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Ki-ras gene mutations, LOH of the APC and DCC genes, and microsatellite instability in primary colorectal carcinoma are not associated with micrometastases in pericolonic lymph nodes or with patients’ survival
  1. N P Zauber1,
  2. C Wang2,
  3. P S Lee3,
  4. T C Redondo4,
  5. D T Bishop6,
  6. A Goel5
  1. 1Department of Medicine, Saint Barnabas Medical Center, Livingston, NJ 07039, USA
  2. 2Department of Pathology, Saint Barnabas Medical Center
  3. 3Department of Pathology, Saint Barnabas Medical Center
  4. 4Department of Pathology, Saint Barnabas Medical Center
  5. 5Department of Medicine, Saint Barnabas Medical Center
  6. 6Genetic Epidemiology Division, Cancer Research UK Clinical Centre in Leeds, St James’s University Hospital, Leeds LS9 7TF, UK
  1. Correspondence to:
 Dr N P Zauber
 Department of Medicine, Saint Barnabas Medical Center, Livingston, NJ 07039, USA;


Aims: The primary aim of this study was to look for possible correlations between molecular genetic changes in primary colorectal cancer and the presence or absence of micrometastases in the accompanying pericolonic lymph nodes. The secondary aim was to correlate the data on these molecular genetic changes and micrometastases with survival.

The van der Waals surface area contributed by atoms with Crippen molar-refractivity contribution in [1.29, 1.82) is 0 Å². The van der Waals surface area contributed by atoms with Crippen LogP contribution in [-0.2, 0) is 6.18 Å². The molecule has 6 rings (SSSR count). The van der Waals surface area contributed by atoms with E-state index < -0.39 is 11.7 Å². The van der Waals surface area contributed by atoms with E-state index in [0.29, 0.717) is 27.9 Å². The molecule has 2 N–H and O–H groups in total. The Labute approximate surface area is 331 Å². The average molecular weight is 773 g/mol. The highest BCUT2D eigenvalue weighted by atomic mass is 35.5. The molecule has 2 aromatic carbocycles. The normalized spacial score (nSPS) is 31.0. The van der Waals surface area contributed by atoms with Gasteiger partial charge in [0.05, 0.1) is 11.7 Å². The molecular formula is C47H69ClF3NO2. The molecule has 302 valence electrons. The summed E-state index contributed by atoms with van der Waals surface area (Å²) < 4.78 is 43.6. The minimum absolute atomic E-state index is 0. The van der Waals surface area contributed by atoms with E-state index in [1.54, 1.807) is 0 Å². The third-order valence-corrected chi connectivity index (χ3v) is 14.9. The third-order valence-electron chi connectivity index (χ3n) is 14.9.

Methods: One hundred and twenty five Dukes’s stage B colorectal cancers from 1989 to 1992 were analysed. The primary tumours were evaluated for Ki-ras mutation, adenomatous polyposis coli (APC) loss of heterozygosity (LOH), deleted in colon cancer (DCC) LOH, and microsatellite instability using standard molecular techniques. All available lymph nodes were immunohistochemically stained for micrometastases.

Results: Micrometastases were present in 41% of patients. There were significantly more lymph nodes removed in the patients with micrometastases. Micrometastases were not associated with Ki-ras mutation, APC LOH, DCC LOH, or microsatellite instability, even when controlling for the number of lymph nodes removed. None of the molecular variables considered had a significant impact on either overall survival or on death with disease.

Conclusions: There are insufficient data to justify using molecular genetic changes in primary colorectal carcinomas as prognostic markers. Micrometastases do not provide prognostic information on survival. There is value in increasing the numbers of lymph nodes removed and analysed along with the primary tumour.

  • APC, adenomatous polyposis coli
  • DCC, deleted in colon cancer
  • H&E, haematoxylin and eosin
  • LOH, loss of heterozygosity
  • MSI, microsatellite instability
  • PCR, polymerase chain reaction
  • SSCP, single stranded conformation polymorphism
  • APC gene
  • Dukes’s B colon cancer
  • Ki-ras gene
  • micrometastases

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